For those who don’t follow the economics and politics literature obsessively, Intrade is a market in bets on various kinds of predictions, set up to follow the conventions of a share market. As I’ve discussed quite a few times in the past, the efficient financial markets hypothesis in its strong forms, implies that markets like this should give a better (more precisely, at least as good a) prediction of things like election outcomes than could be obtained from studying polls, pundit predictions and so on. I’ve been sceptical of this, on the basis of casual empiricism and some concerns about whether the empirical tests I’ve seen are biased in favor of the claim being tested.
One thing I haven’t done until now is to enter the actual market to see how it works. I finally signed up, and discovered a few items of interest. First, thanks (I assume) to US laws against online gambling, it’s quite difficult for Americans to participate in the market, which is, at least for legal purposes, based in Ireland. You can’t use a US credit or debit card, and my attempts at a wire transfer from my US bank account failed. Australia has no such restrictions.
Second, and relatedly, the market is quite thin. If the managers of Presidential campaigns cared what Intrade said, they could shift the markets a long way for a very modest outlay. For example, shares in Ron Paul, with a $10.00 payoff if we wins the Repub nomination, are currently trading at 0.27, implying a 2.7 per cent chance. But a Paul fan who wanted to raise his estimated chances could push them up to 0.40 for an outlay of $1000 (there are about 3000 shares for sale at prices between 0.27 and 0.40).
Third, there’s no margin trading, which means in particular, that you need a lot of collateral to go short on a long-odds candidate (at least if I have worked out the system right). Selling short costs $10 a share, less the current price, so if I wanted to sell short $100 worth of Paul shares at the current price (that is about 400 shares), I’d have to put up nearly $4000. I had an elegant Dutch book worked out, betting against Paul and Huntsman (zero chance, in my view) to finance a bet against my preferred dark horse whose odds were equal to the sum of the first two. But that didn’t it work, so I had to just put down my money. Over the fold, my trackside tip ….
Newt Gingrich: I bought my shares early this week, and am already ahead to the tune of $15.00. My reasoning is as follows. Even if he survives the harassment scandal (which looks less likely now than when I entered the market), Herman Cain isn’t a viable candidate. Perry and the other conservative candidates are already toast. So, Romney is the obvious favorite and is indeed odds-on to win.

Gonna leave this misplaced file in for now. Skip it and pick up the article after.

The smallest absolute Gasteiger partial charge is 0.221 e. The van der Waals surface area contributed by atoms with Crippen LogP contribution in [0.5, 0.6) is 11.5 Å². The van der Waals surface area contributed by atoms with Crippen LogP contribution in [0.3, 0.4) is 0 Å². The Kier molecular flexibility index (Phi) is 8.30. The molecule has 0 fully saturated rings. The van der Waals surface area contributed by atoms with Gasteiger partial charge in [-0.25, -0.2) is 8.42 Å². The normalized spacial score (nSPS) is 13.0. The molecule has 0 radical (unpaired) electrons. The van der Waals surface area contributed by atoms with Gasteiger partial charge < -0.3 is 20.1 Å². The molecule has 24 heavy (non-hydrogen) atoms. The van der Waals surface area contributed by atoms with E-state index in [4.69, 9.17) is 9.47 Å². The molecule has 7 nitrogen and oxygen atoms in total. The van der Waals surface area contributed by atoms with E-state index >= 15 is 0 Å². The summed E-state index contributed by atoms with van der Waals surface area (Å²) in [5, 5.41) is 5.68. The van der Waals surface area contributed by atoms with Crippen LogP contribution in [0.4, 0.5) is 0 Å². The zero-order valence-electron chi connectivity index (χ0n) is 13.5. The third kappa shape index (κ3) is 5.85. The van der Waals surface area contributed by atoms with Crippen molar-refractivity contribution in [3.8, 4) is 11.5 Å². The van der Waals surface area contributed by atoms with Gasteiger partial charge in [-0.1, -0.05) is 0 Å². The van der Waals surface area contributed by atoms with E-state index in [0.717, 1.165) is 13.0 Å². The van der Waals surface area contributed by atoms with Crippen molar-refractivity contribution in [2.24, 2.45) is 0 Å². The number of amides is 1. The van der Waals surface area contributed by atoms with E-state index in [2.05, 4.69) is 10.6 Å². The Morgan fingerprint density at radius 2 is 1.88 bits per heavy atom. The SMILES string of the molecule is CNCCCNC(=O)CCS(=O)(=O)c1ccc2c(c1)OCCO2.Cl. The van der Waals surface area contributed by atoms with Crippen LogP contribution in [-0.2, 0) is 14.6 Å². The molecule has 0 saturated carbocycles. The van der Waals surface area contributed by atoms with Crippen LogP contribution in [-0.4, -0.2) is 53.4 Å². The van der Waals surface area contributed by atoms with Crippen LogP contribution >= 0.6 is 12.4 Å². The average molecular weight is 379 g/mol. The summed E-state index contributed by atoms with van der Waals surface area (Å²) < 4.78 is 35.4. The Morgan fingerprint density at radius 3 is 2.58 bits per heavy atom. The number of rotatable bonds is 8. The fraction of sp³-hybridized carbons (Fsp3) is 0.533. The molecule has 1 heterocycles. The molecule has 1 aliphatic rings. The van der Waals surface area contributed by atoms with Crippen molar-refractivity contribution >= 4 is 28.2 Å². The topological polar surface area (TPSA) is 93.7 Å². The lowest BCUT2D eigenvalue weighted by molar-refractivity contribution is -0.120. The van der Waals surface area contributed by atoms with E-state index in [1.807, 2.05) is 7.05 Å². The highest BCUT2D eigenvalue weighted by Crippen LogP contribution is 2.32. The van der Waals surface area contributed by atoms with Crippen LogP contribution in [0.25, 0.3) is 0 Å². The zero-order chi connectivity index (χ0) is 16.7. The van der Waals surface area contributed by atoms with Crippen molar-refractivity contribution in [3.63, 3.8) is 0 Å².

But, as Eugene Robinson just pointed out, Romney isn’t as inevitable as centrist pundits think – on the contrary he’s quite “evitable”. There’s a large pool of conservative Repubs who would rather vote for (just about) anyone else*. Once Cain is out of the picture, Gingrich is the last choice left to them. And given their willingness to defend Cain, it will be that much easier to forgive Gingrich’s personal baggage, now long in the past.
A majority of Repubs will probably hold their noses and vote for Romney as long as he appears to be the only electable option. But if things turn up for Obama, or if the (entirely accurate) perception that Romney is the emptiest of empty suits, a haircut masquerading as a man, starts to take hold in the mainstream media narrative, that calculus might change. At that point, the conservative narrative might recast this election as a replay of 1964, a necessary defeat on the way to a greater victory.
There’s plenty of “ifs” in there, but I still think Gingrich was badly underpriced when I bought at 5.0 per cent, and still underpriced at 7.5 per cent. A quick look around the wingnut blogs (not an experience to be repeated often, so I won’t give links) suggests quite a few of them are thinking the same way.
Coming back to Intrade, what, if anything does all this prove. My guess is that, most of the time, betting markets display what’s called “semi-strong’ efficiency, that is, the market odds are about as good as you would get from a skilled analyst with access to published polls and the public predictions of other skilled analysts. By definition that has to be at least as good as any mechanical calculation based solely on poll numbers, so the markets should outperform the polls. On the other hand, the markets are thin and may be prone to panics or bubbles at times. And of course , if there were no polls, the markets and the pundits would be relying entirely on guesswork.
* The exceptions, for different reasons are Huntsman and Paul.